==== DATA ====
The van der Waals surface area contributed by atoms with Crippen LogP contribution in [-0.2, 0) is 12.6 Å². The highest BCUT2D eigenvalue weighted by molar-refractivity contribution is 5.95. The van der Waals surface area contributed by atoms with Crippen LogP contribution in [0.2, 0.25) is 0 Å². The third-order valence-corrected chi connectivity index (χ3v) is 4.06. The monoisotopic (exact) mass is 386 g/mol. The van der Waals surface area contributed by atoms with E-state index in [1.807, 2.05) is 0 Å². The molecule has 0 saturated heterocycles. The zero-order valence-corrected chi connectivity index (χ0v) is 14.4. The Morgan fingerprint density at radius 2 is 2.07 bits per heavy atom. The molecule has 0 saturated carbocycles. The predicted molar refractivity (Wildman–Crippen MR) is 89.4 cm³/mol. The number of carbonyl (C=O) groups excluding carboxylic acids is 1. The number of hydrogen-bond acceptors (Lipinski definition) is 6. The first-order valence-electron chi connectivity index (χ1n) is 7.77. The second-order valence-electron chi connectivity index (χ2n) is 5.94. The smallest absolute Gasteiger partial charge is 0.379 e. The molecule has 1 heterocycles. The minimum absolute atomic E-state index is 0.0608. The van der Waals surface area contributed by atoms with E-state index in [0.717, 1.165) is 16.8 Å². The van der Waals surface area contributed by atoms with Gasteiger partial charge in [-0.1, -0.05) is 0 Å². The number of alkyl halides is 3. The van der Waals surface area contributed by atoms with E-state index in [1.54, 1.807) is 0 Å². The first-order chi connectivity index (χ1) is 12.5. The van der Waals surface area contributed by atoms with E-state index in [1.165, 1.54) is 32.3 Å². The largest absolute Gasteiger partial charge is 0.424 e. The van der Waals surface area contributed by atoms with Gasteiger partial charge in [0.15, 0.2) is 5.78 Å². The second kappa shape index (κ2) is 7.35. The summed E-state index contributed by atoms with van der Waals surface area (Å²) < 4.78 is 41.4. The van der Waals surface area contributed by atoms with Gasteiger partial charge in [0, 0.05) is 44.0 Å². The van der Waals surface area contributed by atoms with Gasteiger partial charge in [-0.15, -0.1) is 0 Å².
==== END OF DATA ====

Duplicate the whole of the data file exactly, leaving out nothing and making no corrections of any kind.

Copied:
The van der Waals surface area contributed by atoms with Crippen LogP contribution in [-0.2, 0) is 12.6 Å². The highest BCUT2D eigenvalue weighted by molar-refractivity contribution is 5.95. The van der Waals surface area contributed by atoms with Crippen LogP contribution in [0.2, 0.25) is 0 Å². The third-order valence-corrected chi connectivity index (χ3v) is 4.06. The monoisotopic (exact) mass is 386 g/mol. The van der Waals surface area contributed by atoms with E-state index in [1.807, 2.05) is 0 Å². The molecule has 0 saturated heterocycles. The zero-order valence-corrected chi connectivity index (χ0v) is 14.4. The Morgan fingerprint density at radius 2 is 2.07 bits per heavy atom. The molecule has 0 saturated carbocycles. The predicted molar refractivity (Wildman–Crippen MR) is 89.4 cm³/mol. The number of carbonyl (C=O) groups excluding carboxylic acids is 1. The number of hydrogen-bond acceptors (Lipinski definition) is 6. The first-order valence-electron chi connectivity index (χ1n) is 7.77. The second-order valence-electron chi connectivity index (χ2n) is 5.94. The smallest absolute Gasteiger partial charge is 0.379 e. The molecule has 1 heterocycles. The minimum absolute atomic E-state index is 0.0608. The van der Waals surface area contributed by atoms with E-state index in [0.717, 1.165) is 16.8 Å². The van der Waals surface area contributed by atoms with Gasteiger partial charge in [-0.1, -0.05) is 0 Å². The number of alkyl halides is 3. The van der Waals surface area contributed by atoms with E-state index in [1.54, 1.807) is 0 Å². The first-order chi connectivity index (χ1) is 12.5. The van der Waals surface area contributed by atoms with E-state index in [1.165, 1.54) is 32.3 Å². The largest absolute Gasteiger partial charge is 0.424 e. The van der Waals surface area contributed by atoms with Gasteiger partial charge in [0.15, 0.2) is 5.78 Å². The second kappa shape index (κ2) is 7.35. The summed E-state index contributed by atoms with van der Waals surface area (Å²) < 4.78 is 41.4. The van der Waals surface area contributed by atoms with Gasteiger partial charge in [0, 0.05) is 44.0 Å². The van der Waals surface area contributed by atoms with Gasteiger partial charge in [-0.15, -0.1) is 0 Å².